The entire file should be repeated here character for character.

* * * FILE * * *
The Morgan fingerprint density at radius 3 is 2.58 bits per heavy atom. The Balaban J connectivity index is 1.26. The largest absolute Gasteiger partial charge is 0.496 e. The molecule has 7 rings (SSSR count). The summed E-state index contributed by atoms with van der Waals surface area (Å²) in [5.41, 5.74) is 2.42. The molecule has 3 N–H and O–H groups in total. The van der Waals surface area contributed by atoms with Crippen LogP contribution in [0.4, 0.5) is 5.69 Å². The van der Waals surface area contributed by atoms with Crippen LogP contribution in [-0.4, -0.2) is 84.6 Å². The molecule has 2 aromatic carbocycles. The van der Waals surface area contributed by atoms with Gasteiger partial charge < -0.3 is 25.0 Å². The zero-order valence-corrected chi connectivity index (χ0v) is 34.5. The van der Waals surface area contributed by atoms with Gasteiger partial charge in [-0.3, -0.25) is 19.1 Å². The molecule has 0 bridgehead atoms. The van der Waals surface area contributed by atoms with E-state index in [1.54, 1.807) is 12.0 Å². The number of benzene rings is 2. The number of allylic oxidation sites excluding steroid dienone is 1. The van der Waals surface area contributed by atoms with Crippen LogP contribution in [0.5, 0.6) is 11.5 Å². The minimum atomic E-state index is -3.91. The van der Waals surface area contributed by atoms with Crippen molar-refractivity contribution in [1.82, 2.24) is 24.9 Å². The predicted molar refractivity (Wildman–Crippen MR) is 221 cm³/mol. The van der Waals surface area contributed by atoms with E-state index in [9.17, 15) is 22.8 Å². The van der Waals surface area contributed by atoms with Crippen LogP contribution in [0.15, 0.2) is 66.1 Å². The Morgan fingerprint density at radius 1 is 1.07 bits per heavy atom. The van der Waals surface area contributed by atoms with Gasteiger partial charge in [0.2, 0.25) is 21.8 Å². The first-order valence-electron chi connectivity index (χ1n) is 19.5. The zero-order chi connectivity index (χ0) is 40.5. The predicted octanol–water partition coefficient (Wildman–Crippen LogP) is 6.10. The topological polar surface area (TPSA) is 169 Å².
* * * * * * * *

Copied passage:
The Morgan fingerprint density at radius 3 is 2.58 bits per heavy atom. The Balaban J connectivity index is 1.26. The largest absolute Gasteiger partial charge is 0.496 e. The molecule has 7 rings (SSSR count). The summed E-state index contributed by atoms with van der Waals surface area (Å²) in [5.41, 5.74) is 2.42. The molecule has 3 N–H and O–H groups in total. The van der Waals surface area contributed by atoms with Crippen LogP contribution in [0.4, 0.5) is 5.69 Å². The van der Waals surface area contributed by atoms with Crippen LogP contribution in [-0.4, -0.2) is 84.6 Å². The molecule has 2 aromatic carbocycles. The van der Waals surface area contributed by atoms with Gasteiger partial charge < -0.3 is 25.0 Å². The zero-order valence-corrected chi connectivity index (χ0v) is 34.5. The van der Waals surface area contributed by atoms with Gasteiger partial charge in [-0.3, -0.25) is 19.1 Å². The molecule has 0 bridgehead atoms. The van der Waals surface area contributed by atoms with E-state index in [1.54, 1.807) is 12.0 Å². The number of benzene rings is 2. The number of allylic oxidation sites excluding steroid dienone is 1. The van der Waals surface area contributed by atoms with Crippen LogP contribution in [0.5, 0.6) is 11.5 Å². The minimum atomic E-state index is -3.91. The van der Waals surface area contributed by atoms with Crippen molar-refractivity contribution in [1.82, 2.24) is 24.9 Å². The predicted molar refractivity (Wildman–Crippen MR) is 221 cm³/mol. The van der Waals surface area contributed by atoms with E-state index in [9.17, 15) is 22.8 Å². The van der Waals surface area contributed by atoms with Crippen LogP contribution in [0.15, 0.2) is 66.1 Å². The Morgan fingerprint density at radius 1 is 1.07 bits per heavy atom. The van der Waals surface area contributed by atoms with Gasteiger partial charge in [0.2, 0.25) is 21.8 Å². The first-order valence-electron chi connectivity index (χ1n) is 19.5. The zero-order chi connectivity index (χ0) is 40.5. The predicted octanol–water partition coefficient (Wildman–Crippen LogP) is 6.10. The topological polar surface area (TPSA) is 169 Å².